Laying the philosophical foundations of expressive arts therapy, this book highlights the role and importance of poiesis, the art of 'making' as a response to the world, in the expressive arts therapies as well as our own lives.
The concept of poiesis was originally developed and brought into the field by Stephen K. Levine. It is a perspective that restores the primacy of the arts for the arts therapies instead of reducing art-making and art-objects to psychological data. Bringing together different schools of thought in unexpected ways, this book shows how the principles underlying expressive arts therapy have relevance to ethics, politics and social change. It includes chapters on Taoism, improvisation in the arts, and the importance of creativity for understanding human existence.
With personal narratives and poetry to help create natural points for the reader to stop and reflect, Philosophy of Expressive Arts Therapy is the perfect guide for those wanting to understand the role of the arts and art-making in life and in therapeutic change.
From my close perspective on Stephen K. Levine's work over the past four decades, I applaud Philosophy of Expressive Arts Therapy and its 'integration' of a lifework of poiesis (making). This volume includes seminal essays on trauma, imagination, and beauty together with new and timely writings on identity and relationships with China and East Asia.
I have always admired Levine's unique and dogged affirmation of the productive role of breaking to make anew, described here as 'unintegration', and its vital place in creative expression. I am struck by how he so clearly connects this alchemical process to our common commitment to the classical Chinese emphasis of creating ourselves through artistic expression.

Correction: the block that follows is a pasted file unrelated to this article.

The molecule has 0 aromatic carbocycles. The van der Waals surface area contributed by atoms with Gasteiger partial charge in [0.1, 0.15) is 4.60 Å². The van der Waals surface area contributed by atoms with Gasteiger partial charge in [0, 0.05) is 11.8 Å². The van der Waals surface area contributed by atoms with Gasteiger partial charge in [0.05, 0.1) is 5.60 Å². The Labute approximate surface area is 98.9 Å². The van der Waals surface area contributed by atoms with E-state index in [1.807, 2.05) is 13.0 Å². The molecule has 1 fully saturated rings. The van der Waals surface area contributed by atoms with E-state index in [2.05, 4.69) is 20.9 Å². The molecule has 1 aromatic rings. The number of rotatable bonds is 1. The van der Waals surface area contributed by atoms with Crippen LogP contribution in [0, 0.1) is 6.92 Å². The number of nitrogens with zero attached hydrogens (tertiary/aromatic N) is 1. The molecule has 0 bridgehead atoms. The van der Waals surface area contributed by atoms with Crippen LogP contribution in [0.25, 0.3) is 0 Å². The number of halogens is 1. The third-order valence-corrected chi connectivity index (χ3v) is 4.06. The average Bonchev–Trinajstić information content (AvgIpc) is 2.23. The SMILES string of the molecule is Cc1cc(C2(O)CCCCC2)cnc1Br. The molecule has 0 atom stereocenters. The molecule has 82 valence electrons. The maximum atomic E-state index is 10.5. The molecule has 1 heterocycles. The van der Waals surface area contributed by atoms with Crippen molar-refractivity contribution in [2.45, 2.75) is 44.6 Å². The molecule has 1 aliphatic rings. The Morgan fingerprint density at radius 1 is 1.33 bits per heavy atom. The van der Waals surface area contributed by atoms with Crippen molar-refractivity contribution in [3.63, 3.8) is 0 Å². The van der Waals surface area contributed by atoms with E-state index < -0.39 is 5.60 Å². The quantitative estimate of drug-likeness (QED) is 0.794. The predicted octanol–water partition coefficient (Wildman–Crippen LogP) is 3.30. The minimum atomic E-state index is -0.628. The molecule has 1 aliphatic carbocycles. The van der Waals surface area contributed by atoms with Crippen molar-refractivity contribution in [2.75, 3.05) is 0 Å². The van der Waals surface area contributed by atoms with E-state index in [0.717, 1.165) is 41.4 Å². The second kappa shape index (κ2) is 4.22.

Among the book's many achievements is the insistence that the creation of a person, a community, and a world is ongoing, never finished and always transcending fixed identities; it is a process where beauty is the "presence" of engagements with each other and the life we make, now.
— Shaun McNiff, author of Imagination in Action, Art Heals, Art as Medicine, Professor at Lesley University
In his most stunning new work as a philosopher, therapist, teacher and artist, Levine offers us an invitation into the heart and soul of expressive arts, weaving a narrative both profoundly compelling and generously accessible. With his deeply lived personal experiences, he offers himself up as if a case study on the work itself. I find in this masterful work the beauty of an embodied thinker, a vulnerable risk taker, a humble seeker who, with persevering commitment, asks us to join him in looking to the arts to bring worlds and people together.
— Daria Halprin, Tamalpa Institute, Author of The Expressive Body in Life, Art & Therapy
About the Author:
Stephen K. Levine is Professor Emeritus of Social Science at York University in Toronto, Canada, Vice-Provost and Dean of the Doctoral Program in Expressive Arts Therapy: Education, Consulting and Social Change at the European Graduate School in Switzerland, and Co-Director of The CREATE Institute.
Catherine Hyland Moon, MA, ATR is an art therapist with over twenty years' experience in the mental health field. She is currently an Assistant Professor at the School of the Art Institute of Chicago. Her recent artwork has focused on performance art and the incorporation of found objects in painting.